Another potential danger is fentanyl, a synthetic opioid that can be up to 100 times more potent than morphine.8 Often, illicitly manufactured fentanyl is mixed into other drugs like cocaine, heroin, and methamphetamine. This can increase the risk of overdose as people may not be aware this dangerous additive is present.9

Unfortunately, synthetic opioid overdose deaths are on the rise.8 According to the Centers for Disease Control and Prevention (CDC), over 56,000 people died from overdoses involving synthetic opioids in 2020.8 Another study found that outbreaks involving fentanyl-contaminated crack cocaine have become more frequent in the past several years.10

Signs and Symptoms of a Cocaine Overdose

Some frequent and severe signs and symptoms of a cocaine overdose include:1

  • Extreme agitation or anxiety.
  • High body temperature.
  • Chest pain.
  • Irregular heartbeat.
  • Heart attack.
  • Seizure.
  • Stroke.

Signs and symptoms of a cocaine-involved overdose may include:1

  • Difficulty breathing.
  • Loss of consciousness.

As mentioned, a cocaine or cocaine-involved overdose can be fatal. It is possible for a person to die from a cocaine overdose after their first use or shortly afterward.1

What to Do in the Event of a Cocaine Overdose

An overdose is a medical emergency. If you observe cocaine overdose symptoms or suspect an overdose, it’s important to:11

  • Call 911 immediately.
  • Administer naloxone (e.g., Narcan, Kloxxado, RiVive), if available and you suspect opioid-involvement. Naloxone can quickly restore a person’s breathing and reverse other opioid overdose symptoms. It will not reverse the effects of cocaine, but it can save a person’s life in the event of opioid involvement.
  • Keep them awake and breathing.
  • Lay them on their side to prevent them from choking.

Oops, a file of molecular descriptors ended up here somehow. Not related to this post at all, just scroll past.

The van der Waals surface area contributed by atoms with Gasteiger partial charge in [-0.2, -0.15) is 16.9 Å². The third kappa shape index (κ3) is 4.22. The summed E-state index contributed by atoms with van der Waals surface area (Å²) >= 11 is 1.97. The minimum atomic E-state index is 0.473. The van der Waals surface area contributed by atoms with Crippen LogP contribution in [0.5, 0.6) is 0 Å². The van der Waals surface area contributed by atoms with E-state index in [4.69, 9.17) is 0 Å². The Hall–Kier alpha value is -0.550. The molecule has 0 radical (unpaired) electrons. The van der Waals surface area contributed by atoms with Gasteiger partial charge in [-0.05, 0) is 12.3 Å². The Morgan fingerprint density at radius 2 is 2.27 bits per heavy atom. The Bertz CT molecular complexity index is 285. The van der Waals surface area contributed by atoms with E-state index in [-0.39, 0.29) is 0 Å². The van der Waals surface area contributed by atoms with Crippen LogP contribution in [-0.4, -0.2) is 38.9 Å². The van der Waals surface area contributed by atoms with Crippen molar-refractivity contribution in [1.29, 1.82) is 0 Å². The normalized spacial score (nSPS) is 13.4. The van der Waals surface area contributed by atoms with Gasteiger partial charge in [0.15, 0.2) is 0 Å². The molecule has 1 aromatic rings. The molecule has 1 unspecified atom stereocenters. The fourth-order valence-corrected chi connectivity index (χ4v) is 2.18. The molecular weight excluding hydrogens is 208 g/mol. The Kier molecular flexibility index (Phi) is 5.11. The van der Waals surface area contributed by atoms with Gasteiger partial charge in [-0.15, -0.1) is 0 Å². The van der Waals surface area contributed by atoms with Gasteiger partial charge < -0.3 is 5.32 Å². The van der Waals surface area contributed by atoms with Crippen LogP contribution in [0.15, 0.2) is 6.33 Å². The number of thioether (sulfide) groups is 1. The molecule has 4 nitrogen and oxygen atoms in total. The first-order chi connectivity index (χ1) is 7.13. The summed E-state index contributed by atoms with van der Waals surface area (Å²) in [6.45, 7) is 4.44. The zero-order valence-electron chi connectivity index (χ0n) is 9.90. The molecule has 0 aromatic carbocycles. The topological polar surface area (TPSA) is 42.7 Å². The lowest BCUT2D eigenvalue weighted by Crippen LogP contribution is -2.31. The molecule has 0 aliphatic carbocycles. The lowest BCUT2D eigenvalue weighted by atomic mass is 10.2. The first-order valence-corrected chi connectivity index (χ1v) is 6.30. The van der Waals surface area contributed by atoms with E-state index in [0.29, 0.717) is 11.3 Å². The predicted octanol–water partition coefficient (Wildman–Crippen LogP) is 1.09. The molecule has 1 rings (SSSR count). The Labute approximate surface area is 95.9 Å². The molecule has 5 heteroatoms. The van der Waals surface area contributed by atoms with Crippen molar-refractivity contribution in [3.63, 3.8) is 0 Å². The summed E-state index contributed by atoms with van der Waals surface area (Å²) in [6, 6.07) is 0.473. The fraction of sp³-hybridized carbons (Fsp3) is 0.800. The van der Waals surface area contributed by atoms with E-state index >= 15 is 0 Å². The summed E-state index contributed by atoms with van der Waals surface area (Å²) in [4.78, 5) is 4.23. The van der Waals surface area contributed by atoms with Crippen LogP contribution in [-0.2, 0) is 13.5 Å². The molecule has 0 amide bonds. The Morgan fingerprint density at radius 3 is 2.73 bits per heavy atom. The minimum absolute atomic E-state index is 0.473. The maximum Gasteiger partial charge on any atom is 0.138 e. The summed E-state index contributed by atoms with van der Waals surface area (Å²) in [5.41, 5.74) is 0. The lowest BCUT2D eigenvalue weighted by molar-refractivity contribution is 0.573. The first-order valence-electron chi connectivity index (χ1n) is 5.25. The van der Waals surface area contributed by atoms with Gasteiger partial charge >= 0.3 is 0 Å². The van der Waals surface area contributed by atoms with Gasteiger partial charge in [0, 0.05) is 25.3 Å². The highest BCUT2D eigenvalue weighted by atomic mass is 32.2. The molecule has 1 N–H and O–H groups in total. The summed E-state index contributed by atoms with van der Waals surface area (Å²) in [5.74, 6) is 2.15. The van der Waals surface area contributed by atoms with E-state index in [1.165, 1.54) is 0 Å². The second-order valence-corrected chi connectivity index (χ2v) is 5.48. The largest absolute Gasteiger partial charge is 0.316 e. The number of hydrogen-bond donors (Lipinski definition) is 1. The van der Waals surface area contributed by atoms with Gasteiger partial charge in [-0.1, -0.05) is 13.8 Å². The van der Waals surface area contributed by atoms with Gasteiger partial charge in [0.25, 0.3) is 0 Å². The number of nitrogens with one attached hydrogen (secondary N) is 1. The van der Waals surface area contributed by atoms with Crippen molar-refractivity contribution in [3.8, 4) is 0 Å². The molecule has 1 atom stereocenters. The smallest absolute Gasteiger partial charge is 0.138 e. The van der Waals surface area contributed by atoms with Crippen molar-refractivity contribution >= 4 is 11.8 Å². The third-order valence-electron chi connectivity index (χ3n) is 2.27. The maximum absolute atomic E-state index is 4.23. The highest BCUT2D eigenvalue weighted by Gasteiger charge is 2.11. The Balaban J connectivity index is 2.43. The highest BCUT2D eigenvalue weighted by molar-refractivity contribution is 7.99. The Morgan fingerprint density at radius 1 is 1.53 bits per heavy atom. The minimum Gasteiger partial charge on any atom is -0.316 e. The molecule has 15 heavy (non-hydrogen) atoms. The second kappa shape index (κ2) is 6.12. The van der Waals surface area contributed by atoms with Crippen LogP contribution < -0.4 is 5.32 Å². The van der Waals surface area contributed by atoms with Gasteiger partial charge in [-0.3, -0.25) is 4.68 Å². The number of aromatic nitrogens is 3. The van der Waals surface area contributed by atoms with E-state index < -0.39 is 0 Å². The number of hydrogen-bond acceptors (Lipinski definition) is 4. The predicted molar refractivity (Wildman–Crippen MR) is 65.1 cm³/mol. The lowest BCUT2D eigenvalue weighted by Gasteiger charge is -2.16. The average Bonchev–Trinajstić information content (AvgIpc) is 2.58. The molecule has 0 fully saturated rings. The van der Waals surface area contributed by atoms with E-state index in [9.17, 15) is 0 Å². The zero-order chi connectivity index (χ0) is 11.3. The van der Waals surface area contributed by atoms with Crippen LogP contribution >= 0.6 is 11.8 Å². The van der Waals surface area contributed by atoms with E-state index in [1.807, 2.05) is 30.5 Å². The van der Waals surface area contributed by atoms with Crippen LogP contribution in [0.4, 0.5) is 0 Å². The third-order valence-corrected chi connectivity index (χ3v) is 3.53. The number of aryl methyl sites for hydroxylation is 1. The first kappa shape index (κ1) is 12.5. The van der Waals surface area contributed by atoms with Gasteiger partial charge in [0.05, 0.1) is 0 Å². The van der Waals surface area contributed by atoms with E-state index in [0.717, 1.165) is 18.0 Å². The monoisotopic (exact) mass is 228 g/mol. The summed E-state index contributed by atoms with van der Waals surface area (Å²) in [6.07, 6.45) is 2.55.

• Remain with them until emergency assistance arrives.

In emergency medical settings, cocaine overdose is generally treated with supportive management, as there are no specific medications to reverse a cocaine overdose.1 Depending on a person’s symptoms, they may receive medical treatment to help restore blood flow to the heart, restore oxygen-rich blood to the brain in case of stroke, or attempt to stop seizures.1

Getting Help After a Cocaine Overdose

If you or someone you care about may be struggling with cocaine use, know that addiction treatment is available. Addiction treatment can help patients stop using substances, stay substance-free, and live healthier lives at home, at work, and within the community.12

Treatment can vary greatly from patient to patient and can take place in different settings, such as outpatient rehabs or residential rehab.12 For those struggling with cocaine use disorder, treatment often involves different behavioral therapies to help patients change their behaviors and thoughts associated with cocaine addiction.1 This can include cognitive-behavioral therapy (CBT) or contingency management (CM), participation in a therapeutic community, and attending mutual support groups.1

If you’re ready to learn more about treatment options, Addiction Centers (AAC) can help. AAC is a leading provider of evidence-based addiction treatment throughout the U.S. You can contact AAC at for information, resources, and support. It’s free and confidential, and there is no obligation to enter treatment.